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I looked up this topic and found similar questions with no satisfactory answers. Mom is 92 with mid stage dementia and significant hearing loss. Every other day/week/month it's a new crisis. She keeps losing things at memory care: glasses, clothing, this that and the other, which comes as no surprise, given her memory loss and paranoia. Replacing her glasses wasn't too expensive, but now she's lost her second pair of $4,000 hearing aids in less than 2 years. This time she claims she was wearing the hearing aids while watching television, fell asleep, and and when she woke up, one of the hearing aids was gone. There is no telling what happened, since her short term memory is shot and she confabulates to fill in the blanks. We have searched for the missing hearing aid and looked in lost and found, with no luck. Her Memory Care facility doesn't take financial responsibility for such losses but has helped us look for them. To help keep up with hearing aids, staff are willing to lock the hearing aids up at night and put them in and take them out for Mom, but I know very well if we replace these hearing aids again, Mom (who has a will of iron) will strongly object to supervision by the MC staff, thinking it's beneath her. Mom stopped recognizing her memory deficit months ago. She thinks she's perfectly fine, in MC by mistake, and everyone else is a thief or a liar, or both! For caretakers who have weathered the same experience with their LO's, what did you do? I know it's very important for the elderly to be able to hear adequately, but at what point did you quit replacing lost hearing aids? At 4K a pop, this is getting expensive!

My Mom wouldn't wear hers, even before Dementia set in. Her glasses got lost the first couple of days in AL. They were found in an empty room. I took a picture of them. TG I did, the hairdresser got Moms mixed up with another client's. Has Mom had cataract surgery? There r two ways of having it done...one you go back to wearing glasses, the other you pay extra to "see". Then you just need readers. If Mom had the second one, call her doctor and see what strength she needs in readers. Then just purchase some cheap ones. Places like Sams and BJs have pkgs of 3.

I agree, I wouldn't spend that kind of money on new hearing aides. Its going to be an ongoing problem. To tell you the truth, even the pocket amplifier she may not like. I personally, don't like ear buds and anything new is hard for a Dementia person to understand. I know, you want her to hear but even if she did, they no longer can process what is being said anyway.

Moms hearing doctor visited one of his patients in a NH. She complained about not being able to hear with her hearing aid. He opened up the battery compartment and there was no battery. He found that the aides took the aids every night and kept them at the nurses station putting them back in the ears of the residents next morning. He went to the station and told the nurse that hearing aides don't work without batteries.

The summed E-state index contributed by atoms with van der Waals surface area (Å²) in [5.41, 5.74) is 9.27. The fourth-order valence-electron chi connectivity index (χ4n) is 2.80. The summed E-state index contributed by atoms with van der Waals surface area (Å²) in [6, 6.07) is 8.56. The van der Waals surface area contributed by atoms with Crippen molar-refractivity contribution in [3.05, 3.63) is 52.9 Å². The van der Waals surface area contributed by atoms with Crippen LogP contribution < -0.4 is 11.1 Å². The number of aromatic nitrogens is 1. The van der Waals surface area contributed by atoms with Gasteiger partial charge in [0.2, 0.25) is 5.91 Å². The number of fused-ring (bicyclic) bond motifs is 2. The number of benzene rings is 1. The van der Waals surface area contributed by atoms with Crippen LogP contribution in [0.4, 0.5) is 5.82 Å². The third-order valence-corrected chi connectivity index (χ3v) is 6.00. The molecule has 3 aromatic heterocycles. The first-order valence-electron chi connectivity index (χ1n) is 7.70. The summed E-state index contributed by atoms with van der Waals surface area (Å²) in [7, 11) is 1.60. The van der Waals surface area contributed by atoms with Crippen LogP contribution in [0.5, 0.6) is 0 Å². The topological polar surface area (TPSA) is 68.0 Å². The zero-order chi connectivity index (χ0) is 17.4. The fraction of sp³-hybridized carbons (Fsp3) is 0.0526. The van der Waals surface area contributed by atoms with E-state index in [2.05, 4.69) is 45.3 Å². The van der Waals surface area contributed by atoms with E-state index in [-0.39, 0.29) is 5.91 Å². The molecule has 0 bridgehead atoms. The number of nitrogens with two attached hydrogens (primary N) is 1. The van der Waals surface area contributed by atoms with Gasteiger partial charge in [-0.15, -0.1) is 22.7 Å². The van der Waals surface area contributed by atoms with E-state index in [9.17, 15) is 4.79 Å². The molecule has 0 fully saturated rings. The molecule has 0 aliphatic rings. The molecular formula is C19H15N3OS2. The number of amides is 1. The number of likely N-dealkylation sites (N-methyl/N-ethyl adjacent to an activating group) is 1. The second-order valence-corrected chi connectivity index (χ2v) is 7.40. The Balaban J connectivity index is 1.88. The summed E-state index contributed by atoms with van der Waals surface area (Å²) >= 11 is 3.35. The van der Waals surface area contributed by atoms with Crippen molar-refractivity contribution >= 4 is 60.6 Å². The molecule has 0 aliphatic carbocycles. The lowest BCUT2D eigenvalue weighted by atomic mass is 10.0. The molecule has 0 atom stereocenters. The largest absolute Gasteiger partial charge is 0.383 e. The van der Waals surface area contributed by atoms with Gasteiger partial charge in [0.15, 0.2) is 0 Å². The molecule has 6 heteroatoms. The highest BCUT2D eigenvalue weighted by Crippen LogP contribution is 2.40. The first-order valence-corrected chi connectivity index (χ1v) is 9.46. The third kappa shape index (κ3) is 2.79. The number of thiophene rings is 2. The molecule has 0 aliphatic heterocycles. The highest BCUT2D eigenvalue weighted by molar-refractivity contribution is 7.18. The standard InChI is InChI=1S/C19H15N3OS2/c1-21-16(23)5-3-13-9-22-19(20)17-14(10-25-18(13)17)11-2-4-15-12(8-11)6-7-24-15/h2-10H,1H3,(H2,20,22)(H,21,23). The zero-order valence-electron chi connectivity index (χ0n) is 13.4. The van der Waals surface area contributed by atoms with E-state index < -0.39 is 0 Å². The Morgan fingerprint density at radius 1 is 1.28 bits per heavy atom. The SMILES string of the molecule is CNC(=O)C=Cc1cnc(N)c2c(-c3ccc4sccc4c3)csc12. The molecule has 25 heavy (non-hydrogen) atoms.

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Reply to JoAnn29
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There is another post running on here at present, with a suggestion for a hearing aid that isn't so discrete and so is less likely to be lost. A transister-radio size machine that sits in a pocket with a wire up to ear plugs. And also another amplifier aid that is much much cheaper ($25?). You could look for the post, or if I or someone else comes across it they could put it on this thread for you.

Chemist spectacles at $20 work well for many people, and several pairs are cheap to have around unless it is for detailed reading and unusual vision problems. Solving part of the problem can be better than giving up.
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Reply to MargaretMcKen
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To be honest even if you could afford to replace the hearing aids over and over again the staff at at facilities are not very knowledgeable or motivated to ensure that they are actually working - batteries need to be changed, wax and wax guards need to be cleaned often, even ensuring that they are turned on and off properly isn't a sure thing.
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Reply to cwillie
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You're at the point where you quit replacing the hearing aids. I went through the same thing with my dad when he went into a nursing home. He'd lose them and I'd frantically tear his closet apart, going through every pants pocket. I did recover them once and I felt so triumphant! Then within a month he lost them again and this time I couldn't find them. As you said, they're thousands of dollars to replace and we weren't in the position to put that kind of money out. My dad went without his hearing aids and the worst part of that besides him not being able to hear and us having to yell until we got a headache was that people who spoke to my dad thought he had dementia and treated him as such. He didn't have dementia but he was a little confused and foggy from liver failure. It broke my heart to see people speak to him that way.

If you can afford another pair of hearing aids, get some. But know that they too will disappear.
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Reply to Eyerishlass
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